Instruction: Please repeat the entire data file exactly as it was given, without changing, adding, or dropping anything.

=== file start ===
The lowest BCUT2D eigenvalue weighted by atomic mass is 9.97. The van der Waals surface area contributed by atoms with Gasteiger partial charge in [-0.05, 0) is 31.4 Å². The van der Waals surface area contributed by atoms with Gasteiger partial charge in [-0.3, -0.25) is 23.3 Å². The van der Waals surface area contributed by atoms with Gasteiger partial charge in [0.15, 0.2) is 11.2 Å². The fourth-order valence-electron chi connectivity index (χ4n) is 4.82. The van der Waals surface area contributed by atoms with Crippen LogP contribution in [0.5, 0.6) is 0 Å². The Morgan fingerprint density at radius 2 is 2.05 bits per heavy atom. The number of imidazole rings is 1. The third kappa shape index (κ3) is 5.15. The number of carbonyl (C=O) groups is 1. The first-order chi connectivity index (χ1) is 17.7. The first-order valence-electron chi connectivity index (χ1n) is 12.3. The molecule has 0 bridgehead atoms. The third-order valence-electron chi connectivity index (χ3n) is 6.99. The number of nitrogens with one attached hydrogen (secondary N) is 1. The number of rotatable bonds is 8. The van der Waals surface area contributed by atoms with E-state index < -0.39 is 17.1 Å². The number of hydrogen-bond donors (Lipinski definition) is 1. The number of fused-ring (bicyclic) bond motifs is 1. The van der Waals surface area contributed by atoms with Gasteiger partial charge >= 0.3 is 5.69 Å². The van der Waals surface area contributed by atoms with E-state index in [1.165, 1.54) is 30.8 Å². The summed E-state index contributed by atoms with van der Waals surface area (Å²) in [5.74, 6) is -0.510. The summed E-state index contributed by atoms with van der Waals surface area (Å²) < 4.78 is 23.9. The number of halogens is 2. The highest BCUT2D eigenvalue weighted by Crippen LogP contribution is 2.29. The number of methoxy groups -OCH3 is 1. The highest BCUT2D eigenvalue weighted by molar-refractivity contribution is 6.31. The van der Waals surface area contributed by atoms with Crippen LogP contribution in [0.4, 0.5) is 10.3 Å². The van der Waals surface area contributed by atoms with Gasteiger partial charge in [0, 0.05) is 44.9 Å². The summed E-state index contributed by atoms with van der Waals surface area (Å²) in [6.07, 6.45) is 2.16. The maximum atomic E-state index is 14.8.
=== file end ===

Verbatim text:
The lowest BCUT2D eigenvalue weighted by atomic mass is 9.97. The van der Waals surface area contributed by atoms with Gasteiger partial charge in [-0.05, 0) is 31.4 Å². The van der Waals surface area contributed by atoms with Gasteiger partial charge in [-0.3, -0.25) is 23.3 Å². The van der Waals surface area contributed by atoms with Gasteiger partial charge in [0.15, 0.2) is 11.2 Å². The fourth-order valence-electron chi connectivity index (χ4n) is 4.82. The van der Waals surface area contributed by atoms with Crippen LogP contribution in [0.5, 0.6) is 0 Å². The Morgan fingerprint density at radius 2 is 2.05 bits per heavy atom. The number of imidazole rings is 1. The third kappa shape index (κ3) is 5.15. The number of carbonyl (C=O) groups is 1. The first-order chi connectivity index (χ1) is 17.7. The first-order valence-electron chi connectivity index (χ1n) is 12.3. The molecule has 0 bridgehead atoms. The third-order valence-electron chi connectivity index (χ3n) is 6.99. The number of nitrogens with one attached hydrogen (secondary N) is 1. The number of rotatable bonds is 8. The van der Waals surface area contributed by atoms with E-state index < -0.39 is 17.1 Å². The number of hydrogen-bond donors (Lipinski definition) is 1. The number of fused-ring (bicyclic) bond motifs is 1. The van der Waals surface area contributed by atoms with Gasteiger partial charge >= 0.3 is 5.69 Å². The van der Waals surface area contributed by atoms with E-state index in [1.165, 1.54) is 30.8 Å². The summed E-state index contributed by atoms with van der Waals surface area (Å²) in [5.74, 6) is -0.510. The summed E-state index contributed by atoms with van der Waals surface area (Å²) < 4.78 is 23.9. The number of halogens is 2. The highest BCUT2D eigenvalue weighted by Crippen LogP contribution is 2.29. The number of methoxy groups -OCH3 is 1. The highest BCUT2D eigenvalue weighted by molar-refractivity contribution is 6.31. The van der Waals surface area contributed by atoms with Crippen LogP contribution in [0.4, 0.5) is 10.3 Å². The van der Waals surface area contributed by atoms with Gasteiger partial charge in [0, 0.05) is 44.9 Å². The summed E-state index contributed by atoms with van der Waals surface area (Å²) in [6.07, 6.45) is 2.16. The maximum atomic E-state index is 14.8.